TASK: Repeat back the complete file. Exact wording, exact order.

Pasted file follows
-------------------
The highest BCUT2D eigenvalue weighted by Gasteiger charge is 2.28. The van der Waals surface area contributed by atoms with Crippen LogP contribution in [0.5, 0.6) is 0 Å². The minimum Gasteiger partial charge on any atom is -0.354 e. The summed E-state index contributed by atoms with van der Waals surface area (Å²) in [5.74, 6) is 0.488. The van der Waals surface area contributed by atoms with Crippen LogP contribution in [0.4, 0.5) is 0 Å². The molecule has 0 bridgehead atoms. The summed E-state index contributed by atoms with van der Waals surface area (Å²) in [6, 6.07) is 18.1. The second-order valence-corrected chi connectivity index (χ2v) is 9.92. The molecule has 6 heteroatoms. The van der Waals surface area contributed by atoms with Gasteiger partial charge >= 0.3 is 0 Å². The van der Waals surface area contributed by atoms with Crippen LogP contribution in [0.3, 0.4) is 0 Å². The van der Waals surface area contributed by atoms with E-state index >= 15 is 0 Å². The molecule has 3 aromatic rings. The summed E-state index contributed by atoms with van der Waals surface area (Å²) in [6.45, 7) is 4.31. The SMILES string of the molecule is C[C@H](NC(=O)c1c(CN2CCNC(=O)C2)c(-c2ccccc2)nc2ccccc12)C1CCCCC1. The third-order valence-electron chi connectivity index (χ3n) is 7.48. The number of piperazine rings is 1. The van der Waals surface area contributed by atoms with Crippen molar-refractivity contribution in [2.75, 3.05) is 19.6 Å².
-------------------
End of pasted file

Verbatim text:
The highest BCUT2D eigenvalue weighted by Gasteiger charge is 2.28. The van der Waals surface area contributed by atoms with Crippen LogP contribution in [0.5, 0.6) is 0 Å². The minimum Gasteiger partial charge on any atom is -0.354 e. The summed E-state index contributed by atoms with van der Waals surface area (Å²) in [5.74, 6) is 0.488. The van der Waals surface area contributed by atoms with Crippen LogP contribution in [0.4, 0.5) is 0 Å². The molecule has 0 bridgehead atoms. The summed E-state index contributed by atoms with van der Waals surface area (Å²) in [6, 6.07) is 18.1. The second-order valence-corrected chi connectivity index (χ2v) is 9.92. The molecule has 6 heteroatoms. The van der Waals surface area contributed by atoms with Gasteiger partial charge >= 0.3 is 0 Å². The van der Waals surface area contributed by atoms with Crippen LogP contribution in [0.3, 0.4) is 0 Å². The van der Waals surface area contributed by atoms with E-state index >= 15 is 0 Å². The molecule has 3 aromatic rings. The summed E-state index contributed by atoms with van der Waals surface area (Å²) in [6.45, 7) is 4.31. The SMILES string of the molecule is C[C@H](NC(=O)c1c(CN2CCNC(=O)C2)c(-c2ccccc2)nc2ccccc12)C1CCCCC1. The third-order valence-electron chi connectivity index (χ3n) is 7.48. The number of piperazine rings is 1. The van der Waals surface area contributed by atoms with Crippen molar-refractivity contribution in [2.75, 3.05) is 19.6 Å².